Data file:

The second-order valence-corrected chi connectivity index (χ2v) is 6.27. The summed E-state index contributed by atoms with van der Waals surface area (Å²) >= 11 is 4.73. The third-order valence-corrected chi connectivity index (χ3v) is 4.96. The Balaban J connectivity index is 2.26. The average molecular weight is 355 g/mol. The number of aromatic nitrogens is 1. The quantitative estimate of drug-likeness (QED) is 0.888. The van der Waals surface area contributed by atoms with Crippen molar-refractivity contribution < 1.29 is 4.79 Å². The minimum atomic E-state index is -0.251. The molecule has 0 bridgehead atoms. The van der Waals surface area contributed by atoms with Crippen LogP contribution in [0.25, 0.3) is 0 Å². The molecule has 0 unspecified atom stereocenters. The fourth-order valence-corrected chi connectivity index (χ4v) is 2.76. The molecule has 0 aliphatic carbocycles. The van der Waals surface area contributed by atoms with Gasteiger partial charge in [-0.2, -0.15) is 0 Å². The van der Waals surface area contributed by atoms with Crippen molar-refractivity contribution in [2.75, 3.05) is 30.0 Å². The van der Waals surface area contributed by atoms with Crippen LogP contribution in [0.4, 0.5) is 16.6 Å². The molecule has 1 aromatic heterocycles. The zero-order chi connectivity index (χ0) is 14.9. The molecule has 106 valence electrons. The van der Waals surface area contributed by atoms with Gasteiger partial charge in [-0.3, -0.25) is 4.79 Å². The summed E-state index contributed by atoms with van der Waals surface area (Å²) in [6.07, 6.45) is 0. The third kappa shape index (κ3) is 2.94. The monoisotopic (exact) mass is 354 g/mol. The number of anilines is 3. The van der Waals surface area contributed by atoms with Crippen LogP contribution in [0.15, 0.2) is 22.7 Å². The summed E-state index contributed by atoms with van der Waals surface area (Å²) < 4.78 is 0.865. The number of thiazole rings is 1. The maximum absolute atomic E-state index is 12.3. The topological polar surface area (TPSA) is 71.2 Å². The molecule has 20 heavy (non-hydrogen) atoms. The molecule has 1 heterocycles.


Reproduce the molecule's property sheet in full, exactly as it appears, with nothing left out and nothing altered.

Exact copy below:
The second-order valence-corrected chi connectivity index (χ2v) is 6.27. The summed E-state index contributed by atoms with van der Waals surface area (Å²) >= 11 is 4.73. The third-order valence-corrected chi connectivity index (χ3v) is 4.96. The Balaban J connectivity index is 2.26. The average molecular weight is 355 g/mol. The number of aromatic nitrogens is 1. The quantitative estimate of drug-likeness (QED) is 0.888. The van der Waals surface area contributed by atoms with Crippen molar-refractivity contribution < 1.29 is 4.79 Å². The minimum atomic E-state index is -0.251. The molecule has 0 bridgehead atoms. The van der Waals surface area contributed by atoms with Crippen LogP contribution in [0.25, 0.3) is 0 Å². The molecule has 0 unspecified atom stereocenters. The fourth-order valence-corrected chi connectivity index (χ4v) is 2.76. The molecule has 0 aliphatic carbocycles. The van der Waals surface area contributed by atoms with Gasteiger partial charge in [-0.2, -0.15) is 0 Å². The van der Waals surface area contributed by atoms with Crippen molar-refractivity contribution in [2.75, 3.05) is 30.0 Å². The van der Waals surface area contributed by atoms with Crippen LogP contribution in [0.4, 0.5) is 16.6 Å². The molecule has 1 aromatic heterocycles. The zero-order chi connectivity index (χ0) is 14.9. The molecule has 106 valence electrons. The van der Waals surface area contributed by atoms with Gasteiger partial charge in [-0.3, -0.25) is 4.79 Å². The summed E-state index contributed by atoms with van der Waals surface area (Å²) in [6.07, 6.45) is 0. The third kappa shape index (κ3) is 2.94. The monoisotopic (exact) mass is 354 g/mol. The number of anilines is 3. The van der Waals surface area contributed by atoms with Crippen LogP contribution in [0.15, 0.2) is 22.7 Å². The summed E-state index contributed by atoms with van der Waals surface area (Å²) < 4.78 is 0.865. The number of thiazole rings is 1. The maximum absolute atomic E-state index is 12.3. The topological polar surface area (TPSA) is 71.2 Å². The molecule has 20 heavy (non-hydrogen) atoms. The molecule has 1 heterocycles.